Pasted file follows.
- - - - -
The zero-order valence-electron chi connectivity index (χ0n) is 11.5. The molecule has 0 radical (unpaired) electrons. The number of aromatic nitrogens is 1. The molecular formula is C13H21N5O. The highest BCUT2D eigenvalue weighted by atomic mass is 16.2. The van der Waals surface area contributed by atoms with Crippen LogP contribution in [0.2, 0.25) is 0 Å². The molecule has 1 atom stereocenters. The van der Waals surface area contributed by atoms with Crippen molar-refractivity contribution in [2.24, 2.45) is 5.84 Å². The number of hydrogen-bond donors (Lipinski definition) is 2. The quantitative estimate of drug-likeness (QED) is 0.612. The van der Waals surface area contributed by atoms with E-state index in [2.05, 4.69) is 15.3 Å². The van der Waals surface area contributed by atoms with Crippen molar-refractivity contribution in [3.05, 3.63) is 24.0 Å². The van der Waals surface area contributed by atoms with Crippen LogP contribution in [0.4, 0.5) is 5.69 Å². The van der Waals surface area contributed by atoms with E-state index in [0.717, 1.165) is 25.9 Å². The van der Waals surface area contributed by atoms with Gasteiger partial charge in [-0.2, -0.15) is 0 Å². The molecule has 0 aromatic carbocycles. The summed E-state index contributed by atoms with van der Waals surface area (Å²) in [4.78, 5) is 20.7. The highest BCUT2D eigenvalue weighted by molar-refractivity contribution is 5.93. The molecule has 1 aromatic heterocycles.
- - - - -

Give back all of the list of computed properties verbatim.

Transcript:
The zero-order valence-electron chi connectivity index (χ0n) is 11.5. The molecule has 0 radical (unpaired) electrons. The number of aromatic nitrogens is 1. The molecular formula is C13H21N5O. The highest BCUT2D eigenvalue weighted by atomic mass is 16.2. The van der Waals surface area contributed by atoms with Crippen LogP contribution in [0.2, 0.25) is 0 Å². The molecule has 1 atom stereocenters. The van der Waals surface area contributed by atoms with Crippen molar-refractivity contribution in [2.24, 2.45) is 5.84 Å². The number of hydrogen-bond donors (Lipinski definition) is 2. The quantitative estimate of drug-likeness (QED) is 0.612. The van der Waals surface area contributed by atoms with E-state index in [2.05, 4.69) is 15.3 Å². The van der Waals surface area contributed by atoms with Crippen molar-refractivity contribution in [3.05, 3.63) is 24.0 Å². The van der Waals surface area contributed by atoms with Crippen LogP contribution in [0.4, 0.5) is 5.69 Å². The van der Waals surface area contributed by atoms with E-state index in [0.717, 1.165) is 25.9 Å². The van der Waals surface area contributed by atoms with Gasteiger partial charge in [-0.2, -0.15) is 0 Å². The molecule has 0 aromatic carbocycles. The summed E-state index contributed by atoms with van der Waals surface area (Å²) in [4.78, 5) is 20.7. The highest BCUT2D eigenvalue weighted by molar-refractivity contribution is 5.93. The molecule has 1 aromatic heterocycles.